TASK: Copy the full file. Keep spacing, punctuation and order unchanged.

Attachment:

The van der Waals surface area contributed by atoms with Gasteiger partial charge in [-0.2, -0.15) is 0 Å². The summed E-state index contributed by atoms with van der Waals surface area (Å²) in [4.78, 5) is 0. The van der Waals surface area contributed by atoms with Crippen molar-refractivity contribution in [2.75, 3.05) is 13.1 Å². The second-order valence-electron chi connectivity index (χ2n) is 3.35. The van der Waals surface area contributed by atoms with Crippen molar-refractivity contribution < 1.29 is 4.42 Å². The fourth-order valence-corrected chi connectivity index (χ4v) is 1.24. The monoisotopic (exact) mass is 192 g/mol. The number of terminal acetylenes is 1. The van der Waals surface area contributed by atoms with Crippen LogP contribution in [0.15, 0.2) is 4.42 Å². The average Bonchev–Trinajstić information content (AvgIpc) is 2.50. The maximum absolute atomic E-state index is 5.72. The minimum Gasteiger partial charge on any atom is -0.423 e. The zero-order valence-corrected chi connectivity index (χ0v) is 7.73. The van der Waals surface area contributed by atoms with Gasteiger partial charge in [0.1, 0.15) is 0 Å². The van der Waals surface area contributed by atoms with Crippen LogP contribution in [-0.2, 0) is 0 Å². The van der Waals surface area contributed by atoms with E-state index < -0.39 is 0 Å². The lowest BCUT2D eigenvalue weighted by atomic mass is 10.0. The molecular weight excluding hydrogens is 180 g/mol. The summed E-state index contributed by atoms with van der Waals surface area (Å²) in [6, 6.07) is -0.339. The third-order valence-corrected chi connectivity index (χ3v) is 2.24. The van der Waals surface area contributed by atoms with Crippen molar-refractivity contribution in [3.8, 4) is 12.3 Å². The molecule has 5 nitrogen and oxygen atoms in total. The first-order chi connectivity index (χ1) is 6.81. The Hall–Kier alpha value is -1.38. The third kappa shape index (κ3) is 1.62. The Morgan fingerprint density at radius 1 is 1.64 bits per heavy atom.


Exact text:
The van der Waals surface area contributed by atoms with Gasteiger partial charge in [-0.2, -0.15) is 0 Å². The summed E-state index contributed by atoms with van der Waals surface area (Å²) in [4.78, 5) is 0. The van der Waals surface area contributed by atoms with Crippen molar-refractivity contribution in [2.75, 3.05) is 13.1 Å². The second-order valence-electron chi connectivity index (χ2n) is 3.35. The van der Waals surface area contributed by atoms with Crippen molar-refractivity contribution < 1.29 is 4.42 Å². The fourth-order valence-corrected chi connectivity index (χ4v) is 1.24. The monoisotopic (exact) mass is 192 g/mol. The number of terminal acetylenes is 1. The van der Waals surface area contributed by atoms with Crippen LogP contribution in [0.15, 0.2) is 4.42 Å². The average Bonchev–Trinajstić information content (AvgIpc) is 2.50. The maximum absolute atomic E-state index is 5.72. The minimum Gasteiger partial charge on any atom is -0.423 e. The zero-order valence-corrected chi connectivity index (χ0v) is 7.73. The van der Waals surface area contributed by atoms with Gasteiger partial charge in [0.1, 0.15) is 0 Å². The van der Waals surface area contributed by atoms with Crippen LogP contribution in [-0.2, 0) is 0 Å². The van der Waals surface area contributed by atoms with E-state index < -0.39 is 0 Å². The lowest BCUT2D eigenvalue weighted by atomic mass is 10.0. The molecular weight excluding hydrogens is 180 g/mol. The summed E-state index contributed by atoms with van der Waals surface area (Å²) in [6, 6.07) is -0.339. The third-order valence-corrected chi connectivity index (χ3v) is 2.24. The van der Waals surface area contributed by atoms with Crippen molar-refractivity contribution in [3.8, 4) is 12.3 Å². The molecule has 5 nitrogen and oxygen atoms in total. The first-order chi connectivity index (χ1) is 6.81. The Hall–Kier alpha value is -1.38. The third kappa shape index (κ3) is 1.62. The Morgan fingerprint density at radius 1 is 1.64 bits per heavy atom.